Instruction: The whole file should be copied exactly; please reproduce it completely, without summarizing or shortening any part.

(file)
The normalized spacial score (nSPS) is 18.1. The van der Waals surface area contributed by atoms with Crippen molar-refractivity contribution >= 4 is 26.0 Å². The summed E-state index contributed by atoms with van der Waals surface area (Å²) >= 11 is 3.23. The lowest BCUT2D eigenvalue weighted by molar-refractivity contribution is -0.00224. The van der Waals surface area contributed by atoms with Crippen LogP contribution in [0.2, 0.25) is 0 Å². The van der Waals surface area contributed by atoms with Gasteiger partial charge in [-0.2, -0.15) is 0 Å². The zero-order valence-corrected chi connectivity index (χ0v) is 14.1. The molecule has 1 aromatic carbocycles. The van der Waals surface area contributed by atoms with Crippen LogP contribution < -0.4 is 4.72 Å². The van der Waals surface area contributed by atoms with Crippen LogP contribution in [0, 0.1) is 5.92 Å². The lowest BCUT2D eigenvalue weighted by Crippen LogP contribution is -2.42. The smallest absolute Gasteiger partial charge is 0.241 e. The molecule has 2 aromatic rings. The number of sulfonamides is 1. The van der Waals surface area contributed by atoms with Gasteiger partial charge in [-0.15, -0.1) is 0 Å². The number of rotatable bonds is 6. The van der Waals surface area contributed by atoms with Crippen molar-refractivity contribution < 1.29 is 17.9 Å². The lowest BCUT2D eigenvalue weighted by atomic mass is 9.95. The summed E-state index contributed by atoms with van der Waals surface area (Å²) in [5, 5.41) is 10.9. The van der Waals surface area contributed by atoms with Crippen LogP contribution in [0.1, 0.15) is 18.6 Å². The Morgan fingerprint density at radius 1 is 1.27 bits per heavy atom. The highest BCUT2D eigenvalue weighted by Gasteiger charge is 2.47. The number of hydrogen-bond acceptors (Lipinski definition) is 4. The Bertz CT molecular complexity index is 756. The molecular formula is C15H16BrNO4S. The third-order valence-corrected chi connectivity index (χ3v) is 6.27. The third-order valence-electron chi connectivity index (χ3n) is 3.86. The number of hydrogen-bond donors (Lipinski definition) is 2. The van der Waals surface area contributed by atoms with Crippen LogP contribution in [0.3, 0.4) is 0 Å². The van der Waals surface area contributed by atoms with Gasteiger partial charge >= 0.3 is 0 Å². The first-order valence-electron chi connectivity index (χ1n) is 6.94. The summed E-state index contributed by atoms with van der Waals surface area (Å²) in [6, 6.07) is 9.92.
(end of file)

The normalized spacial score (nSPS) is 18.1. The van der Waals surface area contributed by atoms with Crippen molar-refractivity contribution >= 4 is 26.0 Å². The summed E-state index contributed by atoms with van der Waals surface area (Å²) >= 11 is 3.23. The lowest BCUT2D eigenvalue weighted by molar-refractivity contribution is -0.00224. The van der Waals surface area contributed by atoms with Crippen LogP contribution in [0.2, 0.25) is 0 Å². The van der Waals surface area contributed by atoms with Gasteiger partial charge in [-0.2, -0.15) is 0 Å². The zero-order valence-corrected chi connectivity index (χ0v) is 14.1. The molecule has 1 aromatic carbocycles. The van der Waals surface area contributed by atoms with Crippen LogP contribution < -0.4 is 4.72 Å². The van der Waals surface area contributed by atoms with Crippen LogP contribution in [0, 0.1) is 5.92 Å². The lowest BCUT2D eigenvalue weighted by Crippen LogP contribution is -2.42. The smallest absolute Gasteiger partial charge is 0.241 e. The molecule has 2 aromatic rings. The number of sulfonamides is 1. The van der Waals surface area contributed by atoms with Gasteiger partial charge in [-0.15, -0.1) is 0 Å². The number of rotatable bonds is 6. The van der Waals surface area contributed by atoms with Crippen molar-refractivity contribution < 1.29 is 17.9 Å². The lowest BCUT2D eigenvalue weighted by atomic mass is 9.95. The summed E-state index contributed by atoms with van der Waals surface area (Å²) in [5, 5.41) is 10.9. The van der Waals surface area contributed by atoms with Crippen LogP contribution in [0.1, 0.15) is 18.6 Å². The Morgan fingerprint density at radius 1 is 1.27 bits per heavy atom. The highest BCUT2D eigenvalue weighted by Gasteiger charge is 2.47. The number of hydrogen-bond acceptors (Lipinski definition) is 4. The Bertz CT molecular complexity index is 756. The molecular formula is C15H16BrNO4S. The third-order valence-corrected chi connectivity index (χ3v) is 6.27. The third-order valence-electron chi connectivity index (χ3n) is 3.86. The number of hydrogen-bond donors (Lipinski definition) is 2. The van der Waals surface area contributed by atoms with Crippen LogP contribution in [0.3, 0.4) is 0 Å². The van der Waals surface area contributed by atoms with Gasteiger partial charge >= 0.3 is 0 Å². The first-order valence-electron chi connectivity index (χ1n) is 6.94. The summed E-state index contributed by atoms with van der Waals surface area (Å²) in [6, 6.07) is 9.92.